Last November, I started shifting my online networking from Twitter to Mastodon — Whither Twitter? Mastodon has now become my social network of choice. I’m starting to have better conversations though it’s not as active as my Twitter feed used to be, but that’s to be expected with 20 times fewer followers and I only follow about one fifth as many people as I did on Twitter. I will continue to invest in better conversations and knowledge sharing on Mastodon because it’s a platform I can trust.
For 15 years Twitter had been my go-to professional social network. The hell-scape that is now Twitter should be a wake-up call to take better control of our social networks. I have not deleted my account there because I do not want someone else to take my identity @hjarche. It’s now just a place I check every few days and post notices like my upcoming PKM workshop.
Mastodon is now the primary source for my Friday’s Finds monthly curated posts, such as the recent, ‘no unpleasant aftertaste‘. A recent comment by @Maria explains why Mastodon may be growing slowly, “If you’re wondering why there are so few news stories about the rise of Mastodon, it’s because nobody is getting paid to game the media about it. There’s no publicists, no cozy ad deals, no suits, no coercion: Nobody is getting rich off of Mastodon … that’s also why it’s so enlightening and fun to participate here.” Given that Twitter (now called X) feeds and posts are locked unless you log in, having open feeds makes Mastodon better suited for curation and sharing. Mastodon uses real simple syndication (RSS) to make open sharing easy.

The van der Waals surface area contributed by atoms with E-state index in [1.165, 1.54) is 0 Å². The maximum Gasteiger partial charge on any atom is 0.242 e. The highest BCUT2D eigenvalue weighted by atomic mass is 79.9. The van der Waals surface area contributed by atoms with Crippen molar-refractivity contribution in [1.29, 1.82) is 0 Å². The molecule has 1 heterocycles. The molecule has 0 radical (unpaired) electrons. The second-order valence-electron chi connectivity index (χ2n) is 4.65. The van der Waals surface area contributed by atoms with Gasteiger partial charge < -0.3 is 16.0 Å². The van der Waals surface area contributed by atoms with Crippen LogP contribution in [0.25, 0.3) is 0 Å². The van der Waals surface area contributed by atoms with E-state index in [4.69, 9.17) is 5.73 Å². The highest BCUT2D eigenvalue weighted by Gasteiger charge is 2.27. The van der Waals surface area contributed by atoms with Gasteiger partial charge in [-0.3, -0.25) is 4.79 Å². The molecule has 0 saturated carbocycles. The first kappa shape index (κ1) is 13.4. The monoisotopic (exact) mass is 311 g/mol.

I have said that machines are tools and not our friends, but open covenant tools like Mastodon and the rest of the fediverse make it easier for us to be friendly in an online space. For over a decade, Twitter was an important tool for my learning. I don’t think it will even make this year’s Top Ten List.